Sei sulla pagina 1di 1

Lebaran shopping For Lebaran, Indonesians usually will buy and wear new clothes and footwears.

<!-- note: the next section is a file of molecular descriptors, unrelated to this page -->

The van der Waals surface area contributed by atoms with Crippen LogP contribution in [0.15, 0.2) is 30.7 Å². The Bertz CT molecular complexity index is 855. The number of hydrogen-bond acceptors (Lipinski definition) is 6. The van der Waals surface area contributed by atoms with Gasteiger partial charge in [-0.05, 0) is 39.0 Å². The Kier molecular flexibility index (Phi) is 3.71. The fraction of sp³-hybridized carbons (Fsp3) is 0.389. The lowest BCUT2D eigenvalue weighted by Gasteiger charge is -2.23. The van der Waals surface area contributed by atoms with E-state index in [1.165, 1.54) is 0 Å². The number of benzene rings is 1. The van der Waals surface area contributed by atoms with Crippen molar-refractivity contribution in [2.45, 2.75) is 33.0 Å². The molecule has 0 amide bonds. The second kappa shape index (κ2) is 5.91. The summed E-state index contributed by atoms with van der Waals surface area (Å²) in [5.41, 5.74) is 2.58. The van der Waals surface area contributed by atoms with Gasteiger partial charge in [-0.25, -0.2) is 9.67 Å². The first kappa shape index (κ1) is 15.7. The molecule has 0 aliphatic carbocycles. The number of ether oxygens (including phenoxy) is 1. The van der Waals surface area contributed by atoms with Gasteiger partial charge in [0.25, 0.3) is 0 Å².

Shopping malls and bazaars are usually filled with people to get things for Lebaran such as; new clothes, shoes, sandals even food to serve days ahead of Idul Fitri, which creates a distinctive festive atmosphere throughout the country, along with traffic mayhem. Lebaran creates special occasions for shoppings that often generate retail business, as the result retail businesses will try to attracts shoppers with special Lebaran discounts. It is quite similar with Christmas for Christians, however the things bought usually fashion apparels, clothings and footwear, and it is bought for oneselves, not as gift for others. Many banks, government and private offices are closed for the duration of the Lebaran festivities. Mudik lebaran One of the largest temporary human migrations globally is the prevailing custom of the Lebaran where workers, particularly unskilled labourers such as maids and construction workers, return to their home town or city to celebrate with their families and to ask forgiveness from parents, in-laws, and other elders. This is known in Indonesia as mudik, pulang kampung (homecoming). It is an annual tradition that people in big cities such as Jakarta, Surabaya, or elsewhere, travel to their hometowns or other cities to visit relatives, to request forgiveness, or just to celebrate Eid with the whole family. The government of Indonesia provides additional transportation to handle the huge amount of travellers. However, the impact is still tremendous as millions of cars and motorcycles jam the roads and highways, causing kilometres of traffic jams each year.[1] The annual massive traffic jam usually hit Jalur Pantura, Javan north coast road. Additionally, the wealthier classes often go to local hotels or overseas to accommodate the absence of their domestic servants, drivers and even security guards. Singaporean, Malaysian and Indonesian hotels have been particularly successful marketing lucrative Lebaran or Idul Fitri "escape package". Takbiran The night before Idul Fitri is called takbiran, it is filled with the sounds of many muezzin chanting the takbir in the mosques or musallahs. In larger cities people usually fill the streets and also chanting takbir in their cars and motorcycles, which often creating night of traffic jam. In some instances fireworks and firecrackers might be ignited, however these actions is discouraged by police officers as it could be dangerous to lit these explosives over the crowd. In many parts of Indonesia, especially in the rural areas, pelita, obor or lampu tempel (oil lamps, similar to tiki torches) are lit up and placed outside and around homes. Visiting graves It is common for many Muslims in Indonesia to visit the graves of loved ones. However, visiting graves most commonly done previously, several traditional days before Ramadhan. During this visit, they will clean the grave, recite Ya-Seen, a chapter (sura) from the Quran and also perform the tahlil ceremony. All these are done as a means to ask God to forgive both the dead and the living for their sins. The Javanese majority of Indonesia are known for their pre-Islamic Kejawen traditions of washing the headstone using scented water from the terracotta water-jug, the kendi, and sprinkling hyacinth and jasmine over the graves.